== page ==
SARS-CoV-2, the virus that causes COVID-19, is believed to have been identified by Chinese scientists as a potent new synthetic antibody.
The finding comes as the US Food and Therapeutic Administration, which oversees drug development, is reducing production of older antibody therapies that have little or no effect on the variation.
Upon emergence in November 2021, the Omicron variant created untold problems for health professionals around the world. It seems to have evaded every defence used to control the spread of previous strains of the virus, including masks, vaccines, and antibody treatments.
Researchers at Fudan University in Shanghai, however, think they may have discovered a recipe for a synthetic antibody that would prove to be a match for Omicron.
Researchers made the discovery while investigating another disease.
According to the lead scientist, Professor Huang Jinghe of Fudan University in Shanghai, the discovery put humans “a step ahead in the race” against the pandemic.
An article describing their work was published on the bioRxiv preprint website. It is yet to be peer reviewed and is titled “Combating the SARS-CoV-2 Omicron variant with non-Omicron neutralizing antibodies.”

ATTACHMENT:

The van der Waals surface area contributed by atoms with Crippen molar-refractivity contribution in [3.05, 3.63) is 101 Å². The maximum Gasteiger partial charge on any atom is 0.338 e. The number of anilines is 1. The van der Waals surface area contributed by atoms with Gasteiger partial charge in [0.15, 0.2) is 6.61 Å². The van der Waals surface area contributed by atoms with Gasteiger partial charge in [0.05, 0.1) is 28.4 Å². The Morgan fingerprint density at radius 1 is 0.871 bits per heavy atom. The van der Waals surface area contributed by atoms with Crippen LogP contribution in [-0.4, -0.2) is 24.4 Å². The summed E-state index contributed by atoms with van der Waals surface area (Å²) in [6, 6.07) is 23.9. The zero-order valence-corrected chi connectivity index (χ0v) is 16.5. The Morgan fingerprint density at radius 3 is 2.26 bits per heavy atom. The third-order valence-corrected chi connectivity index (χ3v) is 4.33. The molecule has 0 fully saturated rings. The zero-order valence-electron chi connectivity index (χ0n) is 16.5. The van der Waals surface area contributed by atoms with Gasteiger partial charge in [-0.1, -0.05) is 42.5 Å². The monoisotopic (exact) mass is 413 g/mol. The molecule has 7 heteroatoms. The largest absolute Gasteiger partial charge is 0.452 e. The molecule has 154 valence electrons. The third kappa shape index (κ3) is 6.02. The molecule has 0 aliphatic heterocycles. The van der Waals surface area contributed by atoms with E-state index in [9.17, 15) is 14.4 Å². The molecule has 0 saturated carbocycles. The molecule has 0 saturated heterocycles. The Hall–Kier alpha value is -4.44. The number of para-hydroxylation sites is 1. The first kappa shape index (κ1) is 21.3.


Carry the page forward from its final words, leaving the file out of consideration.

In an interview with the South China Morning Post, Professor Huang Jinghe, an instructor at Fudan University and the lead scientist in the study, said she accidentally synthesized the antibody out of two different natural antibodies produced by human immune cells in response to encountering SARS-CoV-2.
In their individual forms, both natural antibodies had little chance of stopping Omicron, but in a new form, the man-made antibody was able to breach the virus’ defences by using a string of moves Huang likened to that in video games like “Street Fighter.”
Omicron can only be neutralized by a handful of antibodies on the planet, said Jighe adding that she feels like she has been hit by God’s grace.
The researcher called the discovery “a godsend” and said it would put humans “a step ahead” in the race against the ultra-transmissible virus.
Huang explained that she wasn’t trying to develop an anti-Omicron antibody, but had been researching another infectious disease, but upon discovering the antibody’s efficacy, decided to test it out on Omicron as well.
The authors report that their antibody is effective against other versions of SARS-CoV-2, as well as against SARS-CoV-1, a related disease better known as Severe Acute Respiratory Syndrome (SARS). Theoretically, it will also work against future variants.